Wednesday, April 01, 2009

Lack of Awareness of Eye Health Risk Associated with Diabetes Poses Blinding Threat to Millions

/PRNewswire/ -- The World Health Organization reports that 366 million cases of diabetes are projected by 2030, raising concerns among eyecare professionals globally because of the risk posed to healthy sight by diabetes. Additionally, recent consumer research conducted by Transitions Optical, Inc. reveals a dangerous lack of awareness about these eye health risks, with less than 40 percent of the population surveyed correctly identifying vision issues as possible complications of diabetes.

In this survey, the majority of diabetics queried were similarly unaware of the risks of vision-compromising direct and indirect effects of diabetes on the eyes, despite the fact that diabetes is currently recognized as the leading cause of new cases of blindness among adults ages 20-74. The research also reveals that there is a higher incidence of diabetes among minority groups. Both African-Americans and Hispanic-Americans are nearly twice as likely to have diabetes and their lack of awareness is equally low.

"Diabetes has reached epidemic proportions worldwide. Aside from its direct effects in decreasing visual acuity and causing blindness, diabetes can also significantly impact quality of vision by reducing contrast sensitivity and accentuating glare," says Dr. Susan Stenson, ophthalmologist and global medical director at Transitions Optical. "While the major recognized direct ocular complication of diabetes is diabetic retinopathy, diabetes also appears to increase susceptibility to a number of common vision-threatening diseases, such as cataract, glaucoma and macular degeneration. Furthermore, diabetics may be at a higher risk for the development of UVR-related ocular diseases," she added.

According to Dr. Stenson, certain medications taken by diabetics can complicate the vision picture even more, altering the refractive state, increasing photosensitivity, and potentiating adverse effects of UVR on the eyes.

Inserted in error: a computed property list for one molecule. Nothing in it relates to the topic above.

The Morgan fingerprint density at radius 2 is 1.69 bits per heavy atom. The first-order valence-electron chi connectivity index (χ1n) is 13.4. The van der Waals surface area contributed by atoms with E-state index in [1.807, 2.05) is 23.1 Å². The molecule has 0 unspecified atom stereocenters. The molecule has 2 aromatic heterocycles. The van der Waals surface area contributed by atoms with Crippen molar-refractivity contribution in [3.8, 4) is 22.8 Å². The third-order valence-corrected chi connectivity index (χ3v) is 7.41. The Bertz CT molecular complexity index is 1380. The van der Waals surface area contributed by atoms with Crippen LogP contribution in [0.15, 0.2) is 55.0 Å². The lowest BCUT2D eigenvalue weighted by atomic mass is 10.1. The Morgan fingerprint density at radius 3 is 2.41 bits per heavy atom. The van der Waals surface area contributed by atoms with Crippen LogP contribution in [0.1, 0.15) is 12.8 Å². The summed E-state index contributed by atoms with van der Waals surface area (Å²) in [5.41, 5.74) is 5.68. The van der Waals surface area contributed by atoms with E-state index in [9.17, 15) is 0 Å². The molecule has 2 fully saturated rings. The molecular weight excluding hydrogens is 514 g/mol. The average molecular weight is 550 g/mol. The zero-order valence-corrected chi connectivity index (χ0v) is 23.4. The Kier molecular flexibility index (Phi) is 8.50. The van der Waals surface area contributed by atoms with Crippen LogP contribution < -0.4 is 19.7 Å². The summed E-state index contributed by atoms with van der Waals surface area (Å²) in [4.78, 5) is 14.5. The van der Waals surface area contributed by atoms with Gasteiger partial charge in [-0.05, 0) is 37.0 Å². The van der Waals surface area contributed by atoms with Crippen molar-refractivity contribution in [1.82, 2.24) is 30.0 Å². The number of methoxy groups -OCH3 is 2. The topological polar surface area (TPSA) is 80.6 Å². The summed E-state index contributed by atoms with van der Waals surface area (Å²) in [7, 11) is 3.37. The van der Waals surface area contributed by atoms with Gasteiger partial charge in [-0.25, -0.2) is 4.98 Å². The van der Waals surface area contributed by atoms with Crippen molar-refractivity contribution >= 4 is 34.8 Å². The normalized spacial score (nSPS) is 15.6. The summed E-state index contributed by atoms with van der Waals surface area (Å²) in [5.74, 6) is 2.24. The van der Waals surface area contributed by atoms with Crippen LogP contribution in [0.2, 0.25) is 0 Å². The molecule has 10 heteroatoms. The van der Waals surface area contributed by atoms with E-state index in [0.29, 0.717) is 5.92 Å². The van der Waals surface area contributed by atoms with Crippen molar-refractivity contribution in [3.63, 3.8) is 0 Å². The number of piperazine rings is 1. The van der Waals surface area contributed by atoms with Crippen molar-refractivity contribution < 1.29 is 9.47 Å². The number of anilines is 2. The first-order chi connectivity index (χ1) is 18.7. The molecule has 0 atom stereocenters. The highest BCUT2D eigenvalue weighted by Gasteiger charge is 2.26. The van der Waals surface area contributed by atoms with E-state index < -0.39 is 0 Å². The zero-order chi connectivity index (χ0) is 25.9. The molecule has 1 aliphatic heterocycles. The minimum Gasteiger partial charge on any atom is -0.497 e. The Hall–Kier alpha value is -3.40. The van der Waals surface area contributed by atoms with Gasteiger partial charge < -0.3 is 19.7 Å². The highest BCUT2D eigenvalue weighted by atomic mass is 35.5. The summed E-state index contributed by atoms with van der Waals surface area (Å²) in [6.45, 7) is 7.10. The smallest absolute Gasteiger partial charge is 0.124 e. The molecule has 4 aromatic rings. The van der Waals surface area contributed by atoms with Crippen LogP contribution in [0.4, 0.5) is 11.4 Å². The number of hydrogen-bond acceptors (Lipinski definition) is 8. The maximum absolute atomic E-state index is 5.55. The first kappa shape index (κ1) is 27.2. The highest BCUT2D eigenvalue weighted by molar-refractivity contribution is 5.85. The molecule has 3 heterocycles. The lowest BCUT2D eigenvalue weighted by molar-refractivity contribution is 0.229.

"Low awareness of the impact of diabetes on vision and ocular health poses a real danger to diabetic patients," warns Dr. Stenson. "Regular eye exams are essential to detect diabetes and its ocular complications early and to treat them promptly and effectively, especially since more than 90 percent of severe vision loss and blindness caused by diabetic retinopathy can be prevented with proper eyecare," she added.

An important component of preventative and maintenance eyecare is the prescription of appropriate eyewear to protect the eyes from such risk factors as impact and ultraviolet radiation and to promote quality of vision, visual comfort, and visual convenience for the wearer. Spectacle lens enhancements, such as photochromic lenses, represent an excellent choice for the diabetic individual. They provide continuous 100% protection from UVA and UVB, and, because they titrate incoming light for the wearer, they enhance contrast, reduce glare, and promote visual comfort and convenience under varying conditions of illumination. This serves to decrease eye strain and eye fatigue.

"The most important advice I can offer to individuals with diabetes is to take proper care of themselves -- and of their eyes. Many, if not most, of the devastating complications of diabetes in the eyes, as well as in the rest of the body, are potentially preventable or treatable. I would also advise any individuals who may not have diabetes -- or may not be aware that they have diabetes, since as many as 50% of diabetics remain undiagnosed -- of the importance of regular medical and ophthalmic screening, particularly in the presence of such risk factors for diabetes as obesity or a family history of the disease. Talk to your eyecare professional about scheduling an appointment for a complete eye exam," Dr. Stenson concluded.

Additional Findings from Transitions Optical and the World Health Organization:

-- More than 90 percent of severe vision loss and blindness caused by
diabetic retinopathy can be prevented with proper eyecare

-- Between 21 and 45 percent of diabetics do not receive regular eye
exams

-- Between 17 and 37 percent of diabetics do not wear protective eyewear,
such as prescription or non-prescription sunglasses or photochromic
lenses, like Transitions(R) lenses

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